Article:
Been thinking a lot about the After the Fall redesign. Got some interesting ideas. It’s coming together nicely in my mind, though there are still a few rough spots.

I’m going with a few themes in the game: Friends/relationships, self-interest vs altruism, and resources. They reflect some of the core values/problems in a resource-poor post-apocalyptic world. You need friends to get along. Your relationships define your connection to the world. Your resources are not only what you have to offer, but what you need to safeguard. Someone with no resources is in a precarious position in a world without health care or employment insurance.

In talking with Solidshadow the other day about characters and relationships I think we hammered out an interesting idea, which I fleshed out while at work. In short, each character will have a relationship with each other PC and probably some NPCs as well. Like Smallville, each relationship will be defined by a short descriptor, such as ‘Love,’ ‘Friend,’ ‘Rival,’ or even ‘Hate,’ or ‘Jealousy.’ The relationships can be used in a few different ways. Once per session, each relationship can be used to add a bonus to a roll to help (if the relationship is positive) or hinder (if the relationship is negative) the target of the relationship. The level of the relationship represents how well you know the target of it. The target of the relationship can also use your relationship with them in rolls to influence you, if the situation is appropriate. If you hate someone, and they’re trying to goad you into attacking, they’ll get a bonus based on your level of hatred. If you love them, they get a bonus to get you to do something for them. That sort of thing.

Earlier in the week I was trying to think of a set of ‘special points’ the characters can use. Like luck points, fate points, or whatever. Something to help guard against a bad roll at a point when you need a good one. I always like to have those in a game to avoid moments of frustration as a really cool scene turns into abject failure because of dice-based failure. I didn’t want them to be used all the time, so I had two thoughts. One, that they would only get a few, but each one would have a major effect, like an automatic success. Enough to save that heroic moment, but not do it on every roll. Second, I wanted to have them be more obviously a resource, something you don’t want to spend unless you have to. To that end they would only regenerate slowly, about one per session, with all of them coming back if you reach the end of a story arc.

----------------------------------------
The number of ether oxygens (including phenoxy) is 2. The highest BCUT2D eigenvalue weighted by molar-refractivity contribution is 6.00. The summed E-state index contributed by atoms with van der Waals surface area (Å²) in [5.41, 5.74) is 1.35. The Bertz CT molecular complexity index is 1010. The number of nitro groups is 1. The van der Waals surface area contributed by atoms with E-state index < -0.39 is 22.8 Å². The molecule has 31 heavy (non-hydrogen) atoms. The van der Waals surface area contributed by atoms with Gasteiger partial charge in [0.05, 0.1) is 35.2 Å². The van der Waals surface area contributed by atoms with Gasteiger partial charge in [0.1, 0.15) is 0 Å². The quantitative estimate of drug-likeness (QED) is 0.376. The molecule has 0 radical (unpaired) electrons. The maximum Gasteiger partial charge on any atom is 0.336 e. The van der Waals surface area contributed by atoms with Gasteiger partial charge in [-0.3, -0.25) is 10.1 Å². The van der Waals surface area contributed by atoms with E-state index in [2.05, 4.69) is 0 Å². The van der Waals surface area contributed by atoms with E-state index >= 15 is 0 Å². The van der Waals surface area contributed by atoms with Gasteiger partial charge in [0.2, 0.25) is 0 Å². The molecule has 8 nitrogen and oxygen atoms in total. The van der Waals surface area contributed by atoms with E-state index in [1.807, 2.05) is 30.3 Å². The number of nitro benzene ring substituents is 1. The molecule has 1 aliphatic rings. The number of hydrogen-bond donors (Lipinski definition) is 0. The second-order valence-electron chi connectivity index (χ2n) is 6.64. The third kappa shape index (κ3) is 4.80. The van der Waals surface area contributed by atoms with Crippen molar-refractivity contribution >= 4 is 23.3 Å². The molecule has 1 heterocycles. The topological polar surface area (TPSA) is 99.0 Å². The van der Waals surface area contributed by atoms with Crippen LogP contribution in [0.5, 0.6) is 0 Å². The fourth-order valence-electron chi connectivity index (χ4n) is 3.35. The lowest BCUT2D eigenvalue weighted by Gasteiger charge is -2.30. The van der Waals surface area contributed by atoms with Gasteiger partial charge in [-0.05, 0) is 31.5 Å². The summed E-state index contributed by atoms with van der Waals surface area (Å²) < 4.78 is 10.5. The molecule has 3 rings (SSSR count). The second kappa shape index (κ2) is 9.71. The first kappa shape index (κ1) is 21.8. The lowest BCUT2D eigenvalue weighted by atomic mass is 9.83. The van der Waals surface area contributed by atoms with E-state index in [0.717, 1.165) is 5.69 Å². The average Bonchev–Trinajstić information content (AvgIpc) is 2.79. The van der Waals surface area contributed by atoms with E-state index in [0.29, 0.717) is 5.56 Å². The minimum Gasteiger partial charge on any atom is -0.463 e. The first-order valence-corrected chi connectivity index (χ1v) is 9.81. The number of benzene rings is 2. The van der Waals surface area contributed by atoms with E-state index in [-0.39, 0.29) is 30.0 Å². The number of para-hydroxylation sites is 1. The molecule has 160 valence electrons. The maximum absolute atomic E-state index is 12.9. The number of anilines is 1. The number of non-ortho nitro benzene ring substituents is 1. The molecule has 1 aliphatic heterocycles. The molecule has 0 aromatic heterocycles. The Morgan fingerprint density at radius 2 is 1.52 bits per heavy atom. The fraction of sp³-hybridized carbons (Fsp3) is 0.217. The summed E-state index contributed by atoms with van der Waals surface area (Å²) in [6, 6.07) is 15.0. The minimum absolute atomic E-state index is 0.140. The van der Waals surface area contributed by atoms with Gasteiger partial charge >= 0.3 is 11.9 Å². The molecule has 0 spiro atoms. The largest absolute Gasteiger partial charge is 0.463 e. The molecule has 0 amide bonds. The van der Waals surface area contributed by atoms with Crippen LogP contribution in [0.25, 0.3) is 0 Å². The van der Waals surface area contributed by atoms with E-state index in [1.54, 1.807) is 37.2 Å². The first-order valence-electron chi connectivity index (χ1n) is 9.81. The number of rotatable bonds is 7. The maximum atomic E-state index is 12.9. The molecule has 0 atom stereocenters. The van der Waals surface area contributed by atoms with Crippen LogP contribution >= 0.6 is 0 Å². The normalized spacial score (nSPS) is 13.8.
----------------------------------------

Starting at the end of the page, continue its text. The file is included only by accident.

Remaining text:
Initially I split the points into 2 groups, Altruism points (only useable to help others) and Self Interest points (only useable to help your character). You split 6 points between the two during character creation and those were the permanent ratings, reflecting how altruistic/self absorbed the character was. I like the idea, and may still go with it, but in a discussion with Paul DuPont at rpg.net, I wondered if I could make the points more accurately reflect the character’s own resources. Leave relationships to handle social tension and use this to increase the focus on resources a bit. Perhaps three kinds of points, Endurance (for physical things), Willpower (for mental), and Luck (for anything, maybe). As you spend the points you get closer to the end of your rope. If the character is out of food and water, they can spend Endurance points to keep going, but once they run out they’re in serious trouble. If their Willpower points reach zero they have a breakdown (until their friends can help them out enough to get themselves back together). Maybe you could go into negatives, but the negatives were a penalty to that sort of thing until you rested/got the points back. Going negative on luck could give a chance for a bad luck backlash or something, depending on how far you’d stretched your luck. I’m not certain I’ll use this idea, but it is interesting. I’ll need to toss it around some tonight at work.

What I want, in the end, is the ongoing idea that your friends are what help you get through the bad spots in life. It’s a harsh world. Sticking by them is a good idea, but what if you have to put yourself at risk to help them? Will your character do it? Would your character die for them? What would the character sacrifice?

I had a Vice and Virtue system in the game, based on 7 virtues and vices representing good and bad in a desperate, resource-poor world. I’m not sure if I’ll keep them. The system is moving a bit away from universal good/bad and more towards the group dynamic. At the same time, it does fit the game world itself with the 7 gods/goddesses and 7 demon lords/ladies (Prattchet reference there), so maybe I’ll keep the reference, but not tie it into the system much.

The game idea feels pretty solid, much better than before, but there’s still so many decision to make and so much work left to do.

Pat

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